Our peace process requires constant attention, vigilance and honest work. The donor grantees do that work on a daily basis and are in effect the watchdogs and guarantors of our peace process.
1 CAJ. Committee on the Administration for Justice. The Committee on the Administration for Justice is perhaps the longest surviving and best known of the groups. Founded in 1981, CAJ takes no position on the constitutional status of the north and is firmly opposed to the use of violence for political ends. CAJ take no government funding whatsoever.
CAJ was created at the height of the conflict and has played a significant role in putting human rights at the heart of the peace settlement and has been occupied with making of a rights based society since.
CAJ’s role is to address directly the human rights issues that determine conflict or peace.
“CAJ focuses on key issues which determine whether Northern Ireland continues on a peaceful path or lapses back into widespread conflict.”
CAJ are concerned to combat impunity, guarantee non recurrence by working for contemporary accountability, promote a rights based framework for the exercise of the freedoms of expression and assembly and to promulgate generally the benefits of a rights based society.
I should also add that the reason I am so passionate about this fund is because as a lawyer working at the coal face of many of these issues in courts and detention centres is because invariably when incidents of intimidation of me and my partners occurs, it is to CAJ that we register our immediate complaints and concerns.
2 PPR The Participation and the Practice of Rights. The core aim of the PPR Project is to support the most marginalised groups across a range of locations and themes to successfully use PPR’s participative human rights based approach to realise their social and economic rights and also to improve government decision making in line with human rights standards on participation, accountability and equality.
PPR seek to develop ability and capacity directly in communities to become proactively involved in human rights monitoring and campaigning on a range of social and economic themes, such as housing, health, employment, education and social security.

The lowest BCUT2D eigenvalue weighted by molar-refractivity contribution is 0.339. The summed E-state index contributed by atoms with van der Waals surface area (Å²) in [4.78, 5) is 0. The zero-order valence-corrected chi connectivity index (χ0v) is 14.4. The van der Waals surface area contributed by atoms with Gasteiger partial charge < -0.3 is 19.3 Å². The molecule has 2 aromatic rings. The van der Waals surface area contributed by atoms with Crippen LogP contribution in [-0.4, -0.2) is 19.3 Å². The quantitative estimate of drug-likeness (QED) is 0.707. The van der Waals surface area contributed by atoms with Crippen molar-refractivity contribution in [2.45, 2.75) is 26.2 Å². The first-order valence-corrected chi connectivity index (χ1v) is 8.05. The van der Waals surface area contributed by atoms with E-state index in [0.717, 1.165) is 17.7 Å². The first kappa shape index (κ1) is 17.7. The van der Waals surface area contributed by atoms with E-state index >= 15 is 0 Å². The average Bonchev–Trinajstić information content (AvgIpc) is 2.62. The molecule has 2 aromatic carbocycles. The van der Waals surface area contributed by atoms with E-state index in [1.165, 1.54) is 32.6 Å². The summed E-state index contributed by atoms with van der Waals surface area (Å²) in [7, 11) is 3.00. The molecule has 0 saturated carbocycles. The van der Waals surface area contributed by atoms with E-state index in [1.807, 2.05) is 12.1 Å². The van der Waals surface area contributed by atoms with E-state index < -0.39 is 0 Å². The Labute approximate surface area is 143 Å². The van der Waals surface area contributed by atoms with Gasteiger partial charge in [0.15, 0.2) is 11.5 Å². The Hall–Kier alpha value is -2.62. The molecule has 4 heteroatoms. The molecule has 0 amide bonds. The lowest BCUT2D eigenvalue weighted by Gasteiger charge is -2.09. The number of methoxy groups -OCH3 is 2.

PPR is the organisation founded by the legend Inez McCormack and stands for the Participation and the Practice of Rights. I consider that is vision is best summarised in Inez’s own words when she said that PPR existed to
“Enable the powerless, the invisible, to be part of making change. That changes how they see themselves and that changes everything …”
Validation of the exceptional quality of the work that PPR do can be found in the words of the former President of Ireland and UN High Commissioner for Human Rights, Mary Robinson
“It’s the way human rights work should be done, but isn’t done”.
3 The Human Rights Consortium is the third of the groups to be supported by the fund. It is an alliance of almost 200 groups working to ensure a human rights based society including a strong and inclusive Bill of Rights, using the keys tools of advocacy, organisation, litigation and community building to promote social and economic rights.
The Consortium play a key role in ensuring participation at the grass roots level through its wide ranging network, and provides key training and resources in informing the debate and creating a forceful lobby. The Consortium commissions and undertakes ground breaking research which produces evidence to underpin campaigns and challenges threats such as that presently posed by the Tory Government.
4 The last group is the Public Interest Litigation Scheme. As a practicing lawyer I can speak directly to the crucial support that PILS provides to lawyers working to promote and validate the rights of the marginalised in court.